Take the 2-minute tour ×
Mathematics Stack Exchange is a question and answer site for people studying math at any level and professionals in related fields. It's 100% free, no registration required.

I am attempting to prove if the below expression converges or diverges:

$$\sum_{n=2}^{\infty} \frac{1}{n (\ln n)^2}$$

I decided to try using the limit convergence test. So then, I set $f(n) = \frac{1}{n (\ln n)^2}$ and $g(n) = \frac{1}{n}$ and did the following:

$$ \lim_{n \to \infty} \frac{f'(n)}{g'(n)} = \lim_{n \to \infty} \frac{-\frac{\ln(n) + 2}{n^2 (\ln n)^3}}{-\frac{1}{n^2}} = \lim_{n \to \infty} \frac{\ln(n) + 2}{n^2 (\ln n)^3} \cdot n^2 = \lim_{n \to \infty} \frac{1}{(\ln n)^2} + \frac{2}{(\ln n)^3} = 0 $$

I know that $\sum \frac{1}{n}$ diverges due to properties of harmonic series, and so concluded that my first expression $\frac{1}{n (\ln n)^2}$ also must diverge.

However, according to Wolfram Alpha, and as suggested by this math.SE question, the expression actually converges.

What did I do wrong?

share|improve this question
1  
You can use Cauchy's condensation test. –  Amihai Zivan Nov 18 '12 at 21:50
    
Your $f(x),g(x)$ do not depend on $x$, hence $f'(x)=g'(x)=0$. But you derive them $dn$, where $n$ is discrete. You should take much more care when doing things like that. –  Dennis Gulko Nov 18 '12 at 21:52
2  
The integral test works well too. –  mrf Nov 18 '12 at 21:55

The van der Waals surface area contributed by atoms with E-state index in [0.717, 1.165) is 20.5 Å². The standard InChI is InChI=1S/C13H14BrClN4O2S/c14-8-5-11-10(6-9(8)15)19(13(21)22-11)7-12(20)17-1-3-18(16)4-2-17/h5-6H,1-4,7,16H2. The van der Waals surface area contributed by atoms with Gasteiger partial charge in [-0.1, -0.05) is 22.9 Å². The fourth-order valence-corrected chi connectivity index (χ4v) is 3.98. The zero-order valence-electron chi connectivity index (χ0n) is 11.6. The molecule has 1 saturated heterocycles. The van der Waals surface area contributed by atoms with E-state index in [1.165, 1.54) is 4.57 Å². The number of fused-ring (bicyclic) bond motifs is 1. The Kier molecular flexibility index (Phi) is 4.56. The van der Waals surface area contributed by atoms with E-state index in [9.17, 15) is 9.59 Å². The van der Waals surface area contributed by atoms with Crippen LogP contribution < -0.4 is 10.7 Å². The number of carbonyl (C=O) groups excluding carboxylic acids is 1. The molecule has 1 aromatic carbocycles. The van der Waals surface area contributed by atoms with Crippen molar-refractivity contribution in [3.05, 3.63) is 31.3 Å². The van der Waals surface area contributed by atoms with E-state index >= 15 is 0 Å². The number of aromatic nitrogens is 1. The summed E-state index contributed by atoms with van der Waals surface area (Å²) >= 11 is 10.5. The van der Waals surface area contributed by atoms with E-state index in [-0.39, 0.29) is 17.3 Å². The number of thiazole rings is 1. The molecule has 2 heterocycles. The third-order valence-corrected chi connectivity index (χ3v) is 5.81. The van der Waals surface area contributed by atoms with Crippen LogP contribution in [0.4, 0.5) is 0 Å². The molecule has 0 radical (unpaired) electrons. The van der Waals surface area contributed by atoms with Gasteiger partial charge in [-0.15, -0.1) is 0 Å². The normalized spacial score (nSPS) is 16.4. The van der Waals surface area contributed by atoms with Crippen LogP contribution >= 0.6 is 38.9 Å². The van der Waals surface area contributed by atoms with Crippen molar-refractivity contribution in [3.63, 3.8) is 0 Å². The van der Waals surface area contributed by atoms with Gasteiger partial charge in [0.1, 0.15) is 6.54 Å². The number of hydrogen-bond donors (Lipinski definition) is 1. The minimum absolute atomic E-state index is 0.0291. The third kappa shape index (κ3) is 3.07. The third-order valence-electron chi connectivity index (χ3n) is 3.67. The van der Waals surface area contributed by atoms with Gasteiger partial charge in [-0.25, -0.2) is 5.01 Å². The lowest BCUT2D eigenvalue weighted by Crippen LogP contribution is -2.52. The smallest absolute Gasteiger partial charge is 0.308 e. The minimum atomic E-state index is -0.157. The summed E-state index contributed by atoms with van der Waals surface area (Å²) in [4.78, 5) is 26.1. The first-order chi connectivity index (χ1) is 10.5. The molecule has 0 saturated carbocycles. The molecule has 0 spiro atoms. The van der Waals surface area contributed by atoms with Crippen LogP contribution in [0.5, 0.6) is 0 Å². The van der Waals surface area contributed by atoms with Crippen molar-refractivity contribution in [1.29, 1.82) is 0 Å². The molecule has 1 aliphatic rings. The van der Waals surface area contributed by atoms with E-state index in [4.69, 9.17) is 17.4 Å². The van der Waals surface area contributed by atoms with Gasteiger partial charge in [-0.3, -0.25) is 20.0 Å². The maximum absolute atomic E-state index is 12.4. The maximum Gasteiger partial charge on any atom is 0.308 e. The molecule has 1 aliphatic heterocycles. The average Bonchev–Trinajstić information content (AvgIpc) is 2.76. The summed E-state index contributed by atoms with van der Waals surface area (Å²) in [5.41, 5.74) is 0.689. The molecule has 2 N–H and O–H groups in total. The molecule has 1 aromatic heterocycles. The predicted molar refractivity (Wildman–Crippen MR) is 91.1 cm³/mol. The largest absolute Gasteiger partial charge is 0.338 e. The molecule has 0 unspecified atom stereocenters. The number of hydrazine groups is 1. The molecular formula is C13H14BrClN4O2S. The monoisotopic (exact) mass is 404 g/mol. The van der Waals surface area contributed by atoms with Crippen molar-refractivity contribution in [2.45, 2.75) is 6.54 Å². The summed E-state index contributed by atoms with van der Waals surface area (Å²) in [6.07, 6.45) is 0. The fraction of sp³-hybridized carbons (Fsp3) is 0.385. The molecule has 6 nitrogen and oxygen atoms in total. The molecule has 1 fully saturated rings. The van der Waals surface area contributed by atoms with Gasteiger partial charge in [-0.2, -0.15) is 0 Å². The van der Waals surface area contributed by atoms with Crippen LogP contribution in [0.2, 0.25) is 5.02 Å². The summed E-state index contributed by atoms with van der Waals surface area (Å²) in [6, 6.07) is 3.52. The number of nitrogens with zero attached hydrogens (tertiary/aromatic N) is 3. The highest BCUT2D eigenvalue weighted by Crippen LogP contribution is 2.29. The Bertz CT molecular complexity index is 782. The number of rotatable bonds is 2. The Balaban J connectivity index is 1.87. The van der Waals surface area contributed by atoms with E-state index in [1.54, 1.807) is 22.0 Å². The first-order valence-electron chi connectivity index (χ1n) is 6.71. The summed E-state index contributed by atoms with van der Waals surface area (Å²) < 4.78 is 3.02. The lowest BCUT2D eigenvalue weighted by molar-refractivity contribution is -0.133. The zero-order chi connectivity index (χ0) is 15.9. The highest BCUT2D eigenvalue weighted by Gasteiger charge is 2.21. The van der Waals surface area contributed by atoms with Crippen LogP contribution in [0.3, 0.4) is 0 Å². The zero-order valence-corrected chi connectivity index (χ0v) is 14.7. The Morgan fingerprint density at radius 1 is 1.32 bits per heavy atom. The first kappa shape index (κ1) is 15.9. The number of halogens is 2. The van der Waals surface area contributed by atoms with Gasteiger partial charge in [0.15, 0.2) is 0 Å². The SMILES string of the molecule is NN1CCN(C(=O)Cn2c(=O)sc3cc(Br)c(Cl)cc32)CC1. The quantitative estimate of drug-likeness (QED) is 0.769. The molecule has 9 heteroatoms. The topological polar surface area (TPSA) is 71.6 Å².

is it $\log(x^2)$ or $(\log x)^2$? –  user31280 Nov 18 '12 at 22:04
    
@F'OlaYinka -- the latter –  Michael0x2a Nov 18 '12 at 22:10

4 Answers 4

up vote 7 down vote accepted

In the limit comparison test, $\sum_n f(n)$ and $\sum_n g(n)$ both will behave the same iff $$\lim_{n \to \infty} \dfrac{f(n)}{g(n)} = c \in (0,\infty)$$ In your case, the limit is $0$ and hence you cannot conclude anything.

share|improve this answer

You can use integral test for convergence. Since the integral $$\int_2^\infty\dfrac{1}{x\log^2 x}dx$$ converges, the series $\displaystyle{\sum_{n=2}^{\infty} \frac{1}{n \ln(n)^2}}$ converges.

share|improve this answer
1  
Thank you -- this is what I ended up using, but I decided to accept Marvis's answer because it helped show me why the limit test wasn't working here. –  Michael0x2a Nov 18 '12 at 22:12

Expanding on @Amihai Zivan's answer, you should use the Cauchy condensation test: For a positive non-increasing sequence $f(n)$, the series $\sum_{n=0}^\infty f(n)$ converges if and only if the series $\sum_{n=0}^\infty2^nf(2^n)$ does.
In your case, $f(n)=\frac{1}{n\ln^2n}$, so $$2^nf(2^n)=2^n\frac{1}{2^n\ln^2(2^n)}=\frac{1}{n^2\ln^22}=\frac{1}{\ln^22}\frac{1}{n^2}$$ Which clearly converges.

share|improve this answer

The numerical constant and further literature are in http://oeis.org/A115563 .

share|improve this answer

Your Answer

 
discard

By posting your answer, you agree to the privacy policy and terms of service.

Not the answer you're looking for? Browse other questions tagged or ask your own question.